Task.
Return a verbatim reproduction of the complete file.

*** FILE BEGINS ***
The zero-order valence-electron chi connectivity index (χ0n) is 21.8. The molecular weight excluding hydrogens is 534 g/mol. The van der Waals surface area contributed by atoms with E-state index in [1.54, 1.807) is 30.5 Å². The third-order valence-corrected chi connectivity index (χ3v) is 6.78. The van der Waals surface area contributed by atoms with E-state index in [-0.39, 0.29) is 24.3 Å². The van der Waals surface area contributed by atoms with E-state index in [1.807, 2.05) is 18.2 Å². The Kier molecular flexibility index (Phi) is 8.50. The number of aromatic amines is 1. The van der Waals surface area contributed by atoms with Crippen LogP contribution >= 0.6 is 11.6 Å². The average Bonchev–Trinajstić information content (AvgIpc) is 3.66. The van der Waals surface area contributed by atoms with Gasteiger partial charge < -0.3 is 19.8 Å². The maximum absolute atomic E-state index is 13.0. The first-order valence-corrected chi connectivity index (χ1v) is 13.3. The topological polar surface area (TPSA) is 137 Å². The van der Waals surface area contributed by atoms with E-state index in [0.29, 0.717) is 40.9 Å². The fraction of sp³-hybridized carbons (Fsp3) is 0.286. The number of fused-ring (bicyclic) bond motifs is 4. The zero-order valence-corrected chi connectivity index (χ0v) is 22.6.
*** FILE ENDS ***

The zero-order valence-electron chi connectivity index (χ0n) is 21.8. The molecular weight excluding hydrogens is 534 g/mol. The van der Waals surface area contributed by atoms with E-state index in [1.54, 1.807) is 30.5 Å². The third-order valence-corrected chi connectivity index (χ3v) is 6.78. The van der Waals surface area contributed by atoms with E-state index in [-0.39, 0.29) is 24.3 Å². The van der Waals surface area contributed by atoms with E-state index in [1.807, 2.05) is 18.2 Å². The Kier molecular flexibility index (Phi) is 8.50. The number of aromatic amines is 1. The van der Waals surface area contributed by atoms with Crippen LogP contribution >= 0.6 is 11.6 Å². The average Bonchev–Trinajstić information content (AvgIpc) is 3.66. The van der Waals surface area contributed by atoms with Gasteiger partial charge < -0.3 is 19.8 Å². The maximum absolute atomic E-state index is 13.0. The first-order valence-corrected chi connectivity index (χ1v) is 13.3. The topological polar surface area (TPSA) is 137 Å². The van der Waals surface area contributed by atoms with E-state index in [0.29, 0.717) is 40.9 Å². The fraction of sp³-hybridized carbons (Fsp3) is 0.286. The number of fused-ring (bicyclic) bond motifs is 4. The zero-order valence-corrected chi connectivity index (χ0v) is 22.6.